Lien carried a mountain of what-ifs between her shoulder blades. They started low with “What if I slept in this morning?” and peaked with “What if I was born in Hoi An, in the Kim Bong woodworking village? What if I grew up with Grandfather, with Ong Noi to teach me?” She carried the blind hope that one of her fortune tickets would come true, that a fresh start would put her on her way or her hidden talents would reveal themselves. She carried the fear that she would never be taken seriously in the presence of geniuses like Gibbons and Moriggl and the master woodworkers of Kim Bong. She carried the fear that she wouldn’t know where to start or how to start. She carried the fear that she’d never start.

Sean wore a worn Phillies cap that he knew would never collect enough change to guarantee his next meal. Weighing heavy on the back of his neck was the dread that he would turn a street corner and be caught in the crossfire of vying gangs, or that one morning he’d just drop on the sidewalk by a dumpster, left cold and forgotten and dead with the trash. He carried the tangled wires of panic and pride — pride in his work, in his signature that stamped back alley buildings and boxcar walls, that brought color and vibrancy to an otherwise grim and uninviting place. But panic in the price, in the worth, in the wondering — is this all there is to remember me by? Panic in the knowledge that he was alone with his art that everyone could see.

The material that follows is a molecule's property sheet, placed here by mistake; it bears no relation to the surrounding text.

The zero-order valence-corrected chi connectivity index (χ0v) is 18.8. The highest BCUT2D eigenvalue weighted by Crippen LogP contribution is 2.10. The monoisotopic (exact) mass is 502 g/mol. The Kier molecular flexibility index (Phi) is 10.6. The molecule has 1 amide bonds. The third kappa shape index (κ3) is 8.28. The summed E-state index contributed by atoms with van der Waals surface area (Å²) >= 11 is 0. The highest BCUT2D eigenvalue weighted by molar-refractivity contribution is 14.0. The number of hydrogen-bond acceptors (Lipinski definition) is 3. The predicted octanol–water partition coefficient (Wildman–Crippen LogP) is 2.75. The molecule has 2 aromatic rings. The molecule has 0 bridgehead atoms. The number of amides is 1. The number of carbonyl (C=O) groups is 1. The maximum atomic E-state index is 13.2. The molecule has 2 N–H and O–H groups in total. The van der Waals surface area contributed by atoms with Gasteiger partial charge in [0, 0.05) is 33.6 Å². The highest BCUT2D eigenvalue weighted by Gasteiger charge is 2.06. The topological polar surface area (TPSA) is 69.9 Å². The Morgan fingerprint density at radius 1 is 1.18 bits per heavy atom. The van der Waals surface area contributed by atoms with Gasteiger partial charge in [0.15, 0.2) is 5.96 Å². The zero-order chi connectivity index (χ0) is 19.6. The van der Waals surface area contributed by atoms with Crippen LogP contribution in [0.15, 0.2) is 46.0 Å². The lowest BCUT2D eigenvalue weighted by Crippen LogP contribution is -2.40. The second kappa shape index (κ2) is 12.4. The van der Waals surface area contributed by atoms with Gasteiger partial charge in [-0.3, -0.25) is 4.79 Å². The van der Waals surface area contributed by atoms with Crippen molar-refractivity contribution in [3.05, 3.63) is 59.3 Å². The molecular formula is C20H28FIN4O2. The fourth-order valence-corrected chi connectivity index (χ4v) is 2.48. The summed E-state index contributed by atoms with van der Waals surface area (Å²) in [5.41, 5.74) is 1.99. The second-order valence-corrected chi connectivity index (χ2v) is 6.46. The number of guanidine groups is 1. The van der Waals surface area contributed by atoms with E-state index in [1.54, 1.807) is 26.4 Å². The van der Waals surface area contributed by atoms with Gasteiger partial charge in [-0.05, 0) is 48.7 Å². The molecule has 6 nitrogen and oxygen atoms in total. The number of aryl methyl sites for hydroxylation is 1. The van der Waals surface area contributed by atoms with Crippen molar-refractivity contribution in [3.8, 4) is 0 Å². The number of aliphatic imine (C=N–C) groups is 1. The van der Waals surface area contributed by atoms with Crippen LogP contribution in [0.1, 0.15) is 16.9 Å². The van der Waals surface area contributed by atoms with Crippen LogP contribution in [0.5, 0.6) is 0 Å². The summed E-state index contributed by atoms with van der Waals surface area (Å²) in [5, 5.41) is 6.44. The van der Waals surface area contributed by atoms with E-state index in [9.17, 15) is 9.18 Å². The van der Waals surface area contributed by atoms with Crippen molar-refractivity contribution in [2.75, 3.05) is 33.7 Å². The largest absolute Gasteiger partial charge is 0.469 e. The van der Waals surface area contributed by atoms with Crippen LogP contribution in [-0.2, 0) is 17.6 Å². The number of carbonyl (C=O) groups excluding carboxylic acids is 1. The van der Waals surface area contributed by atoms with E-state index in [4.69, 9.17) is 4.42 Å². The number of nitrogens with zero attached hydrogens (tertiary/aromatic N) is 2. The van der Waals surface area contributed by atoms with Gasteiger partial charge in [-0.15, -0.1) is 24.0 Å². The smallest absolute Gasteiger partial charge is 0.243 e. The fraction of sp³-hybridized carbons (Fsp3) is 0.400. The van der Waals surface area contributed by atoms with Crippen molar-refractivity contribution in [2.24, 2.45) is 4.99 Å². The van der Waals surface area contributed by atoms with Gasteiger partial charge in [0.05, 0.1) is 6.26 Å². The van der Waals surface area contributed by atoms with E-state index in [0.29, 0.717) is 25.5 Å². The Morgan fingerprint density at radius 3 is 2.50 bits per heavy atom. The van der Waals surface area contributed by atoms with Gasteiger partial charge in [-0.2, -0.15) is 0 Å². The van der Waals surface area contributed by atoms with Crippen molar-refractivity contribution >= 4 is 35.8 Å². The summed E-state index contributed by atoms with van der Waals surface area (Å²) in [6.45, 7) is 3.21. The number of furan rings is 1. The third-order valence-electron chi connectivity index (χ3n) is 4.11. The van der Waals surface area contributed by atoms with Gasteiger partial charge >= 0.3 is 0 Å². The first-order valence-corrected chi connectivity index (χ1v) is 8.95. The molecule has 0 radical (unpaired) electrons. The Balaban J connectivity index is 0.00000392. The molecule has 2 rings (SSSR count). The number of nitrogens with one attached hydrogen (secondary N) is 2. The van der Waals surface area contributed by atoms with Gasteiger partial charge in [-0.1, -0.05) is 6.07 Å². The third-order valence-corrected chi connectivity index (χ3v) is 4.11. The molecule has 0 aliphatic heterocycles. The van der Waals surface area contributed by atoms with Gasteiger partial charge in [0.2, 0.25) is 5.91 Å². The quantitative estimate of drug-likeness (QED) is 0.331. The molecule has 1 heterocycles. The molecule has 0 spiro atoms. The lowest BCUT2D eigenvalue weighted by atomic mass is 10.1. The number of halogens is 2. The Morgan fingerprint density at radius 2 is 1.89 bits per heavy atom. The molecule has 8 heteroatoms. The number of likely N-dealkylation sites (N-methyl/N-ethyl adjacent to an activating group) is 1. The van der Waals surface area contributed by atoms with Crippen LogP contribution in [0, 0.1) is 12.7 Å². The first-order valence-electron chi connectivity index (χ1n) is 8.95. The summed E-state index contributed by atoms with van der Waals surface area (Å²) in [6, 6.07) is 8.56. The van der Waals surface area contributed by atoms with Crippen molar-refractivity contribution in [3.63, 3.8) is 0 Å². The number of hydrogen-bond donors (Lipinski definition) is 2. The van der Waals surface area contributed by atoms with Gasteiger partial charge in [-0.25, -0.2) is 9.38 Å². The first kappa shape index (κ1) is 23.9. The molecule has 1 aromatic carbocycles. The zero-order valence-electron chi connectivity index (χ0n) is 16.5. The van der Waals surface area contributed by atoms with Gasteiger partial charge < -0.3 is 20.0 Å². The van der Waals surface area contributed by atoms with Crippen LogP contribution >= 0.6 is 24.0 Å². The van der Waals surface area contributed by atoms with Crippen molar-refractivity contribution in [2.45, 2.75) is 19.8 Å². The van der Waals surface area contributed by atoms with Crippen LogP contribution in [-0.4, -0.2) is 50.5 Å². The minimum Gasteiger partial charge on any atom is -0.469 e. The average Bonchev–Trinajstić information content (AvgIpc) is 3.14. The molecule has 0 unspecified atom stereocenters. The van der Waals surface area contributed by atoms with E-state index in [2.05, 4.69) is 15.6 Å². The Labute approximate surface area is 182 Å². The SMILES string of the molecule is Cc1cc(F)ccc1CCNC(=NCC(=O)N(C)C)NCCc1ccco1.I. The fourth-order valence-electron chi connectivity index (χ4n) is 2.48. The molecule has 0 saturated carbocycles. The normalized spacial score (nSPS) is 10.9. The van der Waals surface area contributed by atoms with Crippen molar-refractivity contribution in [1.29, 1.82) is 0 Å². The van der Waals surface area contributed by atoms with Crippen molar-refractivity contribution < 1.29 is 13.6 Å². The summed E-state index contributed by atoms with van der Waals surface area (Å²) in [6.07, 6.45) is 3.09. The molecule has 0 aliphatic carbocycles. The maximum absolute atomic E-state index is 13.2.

Raul carried rivalry, hot and bitter in the pit of his stomach. It fermented at all hours of the day and bubbled up whenever he opened a magazine and saw that his name wasn’t in the featured fashion column. He stubbornly lugged around his cutthroat passion and pressed it into pages of designs and long hours of stabbing and stitching around mannequins. But he also harbored vulnerabilities — the wanting to give only the finest in life to Eric, the conviction that nothing but the best was acceptable, the need to prove with Marsala wine and Persian carpets that he was thriving. Succeeding. Unbeatable.

Monterey carried carelessness, steaming in the lenses of his useless glasses. It clouded his 20/20 vision, causing him to fall back on the comfortable cushion of stability that his parents had built beneath him. He bore a name that he had given himself when he decided that ‘Michael’ was too mainstream. His evolving identity toted his aversion to the conventional. He sprouted a beard, tied his hair in a bun, and proclaimed to all 36 followers of his blog that he was going to look at the world more authentically. He carried cockiness, but he also carried passion — for the still, silence of photography that could capture loud and angry moments and manage to make them look peaceful. Monterey carried fear, the fear of being like everyone else, the fear of never establishing a self, the fear of being crushed by conformity.